5 Truths I Wish I Could Tell My Loved Ones About My Seizure Disorder


I have an undiagnosed seizure disorder (for nearly 12 years) and chronic pain (four years). Unfortunately these go hand in hand for me, and one always has an effect on the other. I have always had a lighthearted approach to my seizures, reasoning that I “have to laugh or I would cry,” which is what comforts me when I’m going through a bad spell.

Along the way I’ve lost friends and even family simply because they don’t understand or they weren’t interested when I had nothing to offer them. There are many, many things I wish I could tell my friends about my life, but when you’re chronically ill you may be swamped by the feeling that you are “a burden.” This prevents a lot of people with chronic illnesses from being honest and open about their lives, thus putting even more strain on mental health (which is a part of chronic illness).

1. I don’t want to cancel.

When I have to cancel plans because I’ve had a seizure or my pain is bad, trust me when I say it’s the last thing I want to do. I want to see my friends, do fun things, meet up as a group and hangout, but sometimes I’m just physically unable to. Sometimes I don’t want to ruin it for everyone, so I decide not to go in case I have a seizure. Sometimes I’ve split my lip open or given myself a black eye and just don’t want anyone to see it. So instead of being with my friends – having fun – I sit at home resting, missing out and feeling like a bad friend. Try and be kind if your friend is cancelling due to bad health. They already feel rubbish about it, and they’re the one missing out.

2. It’s real to me.

When I’m going through a rough patch with my seizures, it becomes easy to hear the words “I’ve had another seizure” and be used to it. It’s easy to think “she has them all the time so they can’t affect her that much.” It’s easy to become desensitized to it because you hear it so often. But for me, each and every seizure is real. Every seizure is pain. Every seizure is extreme fatigue. Every seizure is humiliating, embarrassing, frustrating. So while “I’ve had a seizure” becomes a phrase you hear all the time, please don’t dismiss it as “normal.” It’s still very real to me.

3. I don’t speak about my illnesses for sympathy.

Invisible illnesses need more awareness. It’s a simple as that. The stigmas attached to invisible illness need to go, and the best way to do that is to bring the issues to your friends and family in the hope that they too will pass on the knowledge and information. So while it could be easy to think “here we go again” when I share another article about chronic illness/seizure conditions, I’m doing it to raise awareness – not for sympathy.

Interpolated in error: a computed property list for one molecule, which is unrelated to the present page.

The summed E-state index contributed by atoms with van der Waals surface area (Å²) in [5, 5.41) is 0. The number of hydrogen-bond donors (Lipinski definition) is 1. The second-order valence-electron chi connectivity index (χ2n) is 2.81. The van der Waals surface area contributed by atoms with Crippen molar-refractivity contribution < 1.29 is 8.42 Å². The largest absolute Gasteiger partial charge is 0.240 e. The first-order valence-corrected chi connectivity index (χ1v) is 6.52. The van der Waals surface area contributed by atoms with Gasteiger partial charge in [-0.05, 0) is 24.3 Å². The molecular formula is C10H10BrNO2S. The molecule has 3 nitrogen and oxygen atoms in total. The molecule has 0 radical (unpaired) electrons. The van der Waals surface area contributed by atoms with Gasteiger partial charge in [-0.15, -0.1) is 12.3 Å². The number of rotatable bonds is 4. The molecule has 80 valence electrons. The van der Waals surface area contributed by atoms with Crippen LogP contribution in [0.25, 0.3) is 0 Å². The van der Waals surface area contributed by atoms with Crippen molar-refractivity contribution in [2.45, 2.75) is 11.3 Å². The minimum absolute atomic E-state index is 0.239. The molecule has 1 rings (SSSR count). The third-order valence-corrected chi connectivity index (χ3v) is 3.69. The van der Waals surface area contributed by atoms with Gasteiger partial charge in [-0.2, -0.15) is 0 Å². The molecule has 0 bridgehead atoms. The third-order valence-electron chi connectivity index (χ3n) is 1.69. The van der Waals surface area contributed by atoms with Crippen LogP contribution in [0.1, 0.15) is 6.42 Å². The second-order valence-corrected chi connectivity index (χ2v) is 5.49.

4. Don’t feel sorry for me.

Now don’t get me wrong. I have days where I feel very sorry for myself. Days where I’ve had multiple fits as a result of excruciating pain and I’ve sat and thought, “Why me?” But I’m so blessed in so many other ways that I just can’t feel sorry for myself for too long. So don’t feel bad for me. Just love me regardless and help me make light of it!

5. I appreciate you.

Throughout my journey with chronic illness, there have been a few fair-weather friends. Friends who are there when you’re useful, when you can offer something. Unfortunately, I’ve been in situations where I became too ill to offer anything but my time and friendship anymore, and these people disappeared. However. All this does is make me truly appreciate those who do go through this with me. I am blessed with the most caring, understanding, loyal, protective and kind friends, who have been through hell and back with me and are still there holding my hand through it, wanting to kick chronic illness’ butt as much as I do (if not more). I’m blessed with a handsome husband who puts me first in every situation without fail. I appreciate you all more than you know.

To my fellow invisible illness warriors and spoonies: I understand. Life can be beyond difficult when you have such huge obstacles to overcome every single day. Not everyone is going to be able to put themselves into your shoes. Not everyone is going to understand the struggles you have to go through. But the people who do are so important, and they want to help you. You are strong, and you have so many people who love and care for you. Fight it for them – you’ll come to know who’s worth fighting for – and fight for you. You deserve the life you set out for before your world was turned around with chronic illness so do your best to climb those obstacles and get it.

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Thinkstock photo by lightkitegirl


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